The purpose of critical theory in public schools is to make children unhappy.
Episode 49 of James Lindsay’s The New Discourses podcast, titled “The Birth of Identity Marxism as Critical Theory’s New Proletariat,” is well worth the hour and a half to listen to it, although it may leave you worried that you’re becoming a conspiracy theorist.
As the title suggests, Lindsay reviews some leftist intellectual writing from the last century, centered around Herbert Marcuse, to explore how standard class-based Marxism became the race-and-identity-focused monster of neo-Marxism we’re living with today. The summary of Lindsay’s thesis is as follows:
… Critical Theorists … hated that capitalism works. … “[A]dvanced capitalism,” as they call it, which is protected against monopoly abuses, allows the working class to “build a better life.” Having a good life, you see, stabilizes them. It takes away their revolutionary will. It makes them love their society and want to maintain it. It, in their view, turns them conservative, and this is intolerable. Prosperous, functioning societies became the target of their bid for cultural revolution in the 1960s. To execute this revolution, though, they needed a new base for revolutionary energy, a new proletariat to awaken to Marxian revolutionary anger. Herbert Marcuse, architect of the New Left, found that new proletariat in identity politics, laying the ground in which the Woke Identity Marxism of today would eventually take root.
Lindsay makes a persuasive case that the socialist/communist/progressive intellectuals planned to brainwash and agitate wealthy white students while stoking unrest among urban minorities so that they would (in the equity advisors’ popular phrase) “disrupt the system.” This is not in order to reform the system in a way that makes it work incrementally better, but to make it not work at all, thus prompting the bottom up revolt that will help a socialist elite take perpetual power.
We’re seeing this in the “equity audits” that every school district is hiring small, newly formed (or recently refocused) organizations to conduct. These suburban schools have not had any incidents or problems to justify the expense and effort; administrators are simply doing it.
The purpose, per Lindsay, is to make everybody dissatisfied so that we all fight among ourselves. If capitalism has worked and made people too comfortable for revolution, then obviously, the revolutionaries have to find a way to make us uncomfortable.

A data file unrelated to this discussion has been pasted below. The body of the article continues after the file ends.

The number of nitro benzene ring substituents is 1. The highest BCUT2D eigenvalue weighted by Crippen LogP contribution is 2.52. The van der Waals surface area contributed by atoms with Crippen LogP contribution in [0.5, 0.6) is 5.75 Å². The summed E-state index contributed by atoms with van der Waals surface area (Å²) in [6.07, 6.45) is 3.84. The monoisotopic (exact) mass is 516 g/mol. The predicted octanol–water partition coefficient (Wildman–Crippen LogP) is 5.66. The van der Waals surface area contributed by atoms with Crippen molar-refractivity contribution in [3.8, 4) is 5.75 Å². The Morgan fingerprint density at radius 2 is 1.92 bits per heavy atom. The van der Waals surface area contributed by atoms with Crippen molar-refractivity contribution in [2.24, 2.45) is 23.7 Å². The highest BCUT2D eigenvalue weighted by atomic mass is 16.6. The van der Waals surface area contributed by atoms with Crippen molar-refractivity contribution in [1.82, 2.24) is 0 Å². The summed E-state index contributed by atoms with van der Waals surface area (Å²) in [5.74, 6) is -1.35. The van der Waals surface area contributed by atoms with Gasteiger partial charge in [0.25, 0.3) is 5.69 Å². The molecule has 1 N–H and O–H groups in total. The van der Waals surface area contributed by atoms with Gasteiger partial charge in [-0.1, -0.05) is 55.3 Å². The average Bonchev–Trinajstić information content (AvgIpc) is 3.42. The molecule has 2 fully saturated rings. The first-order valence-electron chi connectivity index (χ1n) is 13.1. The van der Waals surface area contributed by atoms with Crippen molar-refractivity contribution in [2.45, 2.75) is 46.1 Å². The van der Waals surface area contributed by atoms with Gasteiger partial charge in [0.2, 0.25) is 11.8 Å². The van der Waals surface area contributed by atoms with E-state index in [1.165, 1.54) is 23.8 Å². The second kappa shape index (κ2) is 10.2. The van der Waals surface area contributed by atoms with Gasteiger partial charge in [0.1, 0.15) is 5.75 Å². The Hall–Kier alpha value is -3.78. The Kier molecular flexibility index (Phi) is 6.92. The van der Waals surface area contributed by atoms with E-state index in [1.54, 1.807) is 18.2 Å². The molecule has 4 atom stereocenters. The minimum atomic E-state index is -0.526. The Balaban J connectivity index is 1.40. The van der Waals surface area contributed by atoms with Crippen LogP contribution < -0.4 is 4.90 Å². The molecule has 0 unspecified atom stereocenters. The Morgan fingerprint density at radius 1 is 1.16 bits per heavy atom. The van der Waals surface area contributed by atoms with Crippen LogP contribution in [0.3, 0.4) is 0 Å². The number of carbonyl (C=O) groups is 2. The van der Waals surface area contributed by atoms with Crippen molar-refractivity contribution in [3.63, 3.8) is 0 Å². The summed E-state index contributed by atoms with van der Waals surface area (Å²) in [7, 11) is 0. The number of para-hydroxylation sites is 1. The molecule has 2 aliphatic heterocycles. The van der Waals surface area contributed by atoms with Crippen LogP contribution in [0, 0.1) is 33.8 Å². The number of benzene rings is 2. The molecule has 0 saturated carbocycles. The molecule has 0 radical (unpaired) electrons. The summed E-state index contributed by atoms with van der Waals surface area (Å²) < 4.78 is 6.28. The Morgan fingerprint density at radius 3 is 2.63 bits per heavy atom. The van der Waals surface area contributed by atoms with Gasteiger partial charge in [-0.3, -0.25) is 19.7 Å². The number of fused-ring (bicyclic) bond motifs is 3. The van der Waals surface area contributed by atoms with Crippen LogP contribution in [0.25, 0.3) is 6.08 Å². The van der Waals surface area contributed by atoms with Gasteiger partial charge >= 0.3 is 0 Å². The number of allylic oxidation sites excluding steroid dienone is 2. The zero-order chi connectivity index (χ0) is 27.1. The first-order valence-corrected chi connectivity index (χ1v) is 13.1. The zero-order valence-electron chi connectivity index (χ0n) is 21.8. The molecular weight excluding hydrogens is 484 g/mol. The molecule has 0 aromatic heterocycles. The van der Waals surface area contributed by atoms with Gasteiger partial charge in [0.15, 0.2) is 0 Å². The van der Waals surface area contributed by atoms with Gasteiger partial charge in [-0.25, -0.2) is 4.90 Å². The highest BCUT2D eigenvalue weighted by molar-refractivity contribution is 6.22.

The cynical ploy doesn’t truly rely on the categories of justice on which it is currently focusing. Race and identity are just the present weapons; dissatisfaction with Western democratic capitalism is the goal. Taking away the comforts of the working class will aggravate them, and at that point, the socialist elite can simply switch horses, as it were, if that proves advantageous. People whose central strategy is undermining a successful, functioning society obviously don’t care about hurting others and will discard the radical students and minorities without a thought.
This strategy cunningly leverages an inherent imbalance. Radicals want the fight — any fight — because they believe they can take control amidst the turmoil. The other side just wants to let people go about their lives; if we fight fire with fire, then we simply create a choice between equivalences, and the radical elites can switch teams to push everything toward chaos.
We need an alternative strategy to match our alternative approach to society. (Christian charity and love have proven to be a promising approach throughout history.)
The first step, though, is always to identify the strategy and be able to explain it. In this case, the strategy we’re identifying intends to make our children uncomfortable, unhappy, and unable to function in our society. To disguise this monstrous intention, radicals promote the lie that our society is founded in “whiteness” and “systemic racism,” so that they can insist that it’s a bad thing to be able to function within it.
This is poison that they are using public schools to feed to our children. Simply pointing that out ought to be enough, if we’re not too far gone.
Featured image by Maick Maciel on Unsplash.